Saturday, 22 January 2011

Word of the Week #1

In homage to the excellent Aliens Project close up of the week [i.e. it's a blatant rip-off] I have decided to start a new series called word of the week in which I will attempt to take a picture of an interesting word I see somewhere in the studio each week. OK, here is the first one, any guesses where it's from?

R-R-Remix




Check out our new Maths Facebook page There is a competition up there to remix one of our tracks, or if you prefer a track by Gary Numan!

If you choose our one you will be able to download the raw audio sounds from the following synths and drum machines and mess them up as much as you like: Arp Odyssey, Korg Monopoly, Simmons SDS5, Moog Modular, Arp Omni, Roland TR808. So dust off your Tascam Portastudio and get remixing!!!!







Strawberry Mixer

Here is an amazing clip of Martin Hannett in the studio in 1980. I saw this over on Member D's excellent blog and it made me very happy indeed

The mixing desk is a Helios wraparound affair, and is referred to as the '10CC console'. See this and this post over on my other blog, especially the comments in the last link. Note that the desk is now located at the Audities Foundation in Calgary Canada, who also have an incredible analog synth collection

Friday, 21 January 2011

East Coast, Meet West

I got back from my holiday and JOY! the Cynthia lowpass gate arrived from America that I bought on the bay. This is a very special module, and I have been on the lookout for one for quite some time, in the Moog format. I was hoping that it would do what it does and joy upon joy it does. It is a quad vactrol-based circuit based on an original design by west coast synth pioneer Don Buchla in the 1970s, and was a big part of the Buchla sound. Here is his lovely panel, the original Buchla 292




As far as I understand it, vactrols are a special electronic circuit based around a tiny lamp that is enclosed along with a light sensor, and when it recieves a signal the light comes on and the sensor translates it into a control for other circuits. Because there is a time delay when the light goes off it produces a very natural and organic sounding decay which is very useful in electronic music. This module uses the vactrol to control two elements; firstly an audio amp and secondly a low pass filter, which has the effect of decreasing the harmonic content of the input. You can also select to have both being gated at the same time. The net result is a very natural and organic sounding module, and having four in one is really useful, as you can use them in parallel or series. One way of using it is to send it a complex audio signal, such as noise or FM oscillator, and trigger the vactrol with a very short spike and you get wonderfully enveloped percussive sounds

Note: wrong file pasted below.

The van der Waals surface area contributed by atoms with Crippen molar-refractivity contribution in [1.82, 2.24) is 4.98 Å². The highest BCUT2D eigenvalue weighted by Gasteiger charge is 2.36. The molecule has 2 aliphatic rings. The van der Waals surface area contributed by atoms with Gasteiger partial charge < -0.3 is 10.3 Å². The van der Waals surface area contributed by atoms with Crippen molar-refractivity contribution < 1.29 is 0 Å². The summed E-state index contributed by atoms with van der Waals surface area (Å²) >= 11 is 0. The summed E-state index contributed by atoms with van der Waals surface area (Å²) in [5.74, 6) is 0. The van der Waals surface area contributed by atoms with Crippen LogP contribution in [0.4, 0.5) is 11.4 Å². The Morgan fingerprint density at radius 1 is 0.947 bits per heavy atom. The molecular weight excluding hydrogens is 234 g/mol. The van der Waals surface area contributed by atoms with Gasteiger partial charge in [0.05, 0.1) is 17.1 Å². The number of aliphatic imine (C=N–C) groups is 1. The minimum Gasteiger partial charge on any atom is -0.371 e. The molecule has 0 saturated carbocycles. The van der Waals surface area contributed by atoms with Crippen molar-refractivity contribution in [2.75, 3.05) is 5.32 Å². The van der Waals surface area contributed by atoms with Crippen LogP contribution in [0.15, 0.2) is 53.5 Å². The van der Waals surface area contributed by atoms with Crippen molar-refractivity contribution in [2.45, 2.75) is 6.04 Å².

I had to connect up the Dotcom power supply to the Cynthia module which meant I had to 'phone a friend' [Big Al] quite late last night, but he talked me through it, and made sure I had the polarity right. Here is the inside of it. The vactrols are the black squares with 3 legs




The front panel is really well made and printed [by STG] - apart from the fact that each of the 4 sections are labeled 'channel one'!




Here is the patch in the video. Theres a Moog 901 VCO being FM'ed by another 901 which is being FM'ed by the 960 sequencer. The main VCO pitch is being controlled by a random signal via a sample and hold. A COTK VCO is triggering the lowpass gate described above, and the frequency of the trigger is being controlled by a Dotcom 119 sequencer




JohnFoxxAndTheMaths

CheckoutournewwebsitewhereyoucanfindoutaboutstuffrelatingtoTheMathsandourupcomingalbumreleaseandshowsandseesomepicsofmeandJohninthestudioliketheonesbelowtakenbyKarbon

LINK


Holiday Snaps








Io Town

Ive just got back from a trip to the French Alps skiing with Pete. We found this amazing little town called Avoriaz 1800 [that's how high it is in meters] which is a skiing only town. It's got no roads - only ski runs! The really cool thing is it was built in the 1960s and 70s [actually there's still buildings going up now but using the same crazy designs] and its like being in a 1970s sci-fi film set on the innermost of the four Galilean moons of the planet Jupiter

Heres a little film I made on one of the lifts. The music is from a 70s library album, a track called 'Pulsion' by John Saunders

Monday, 17 January 2011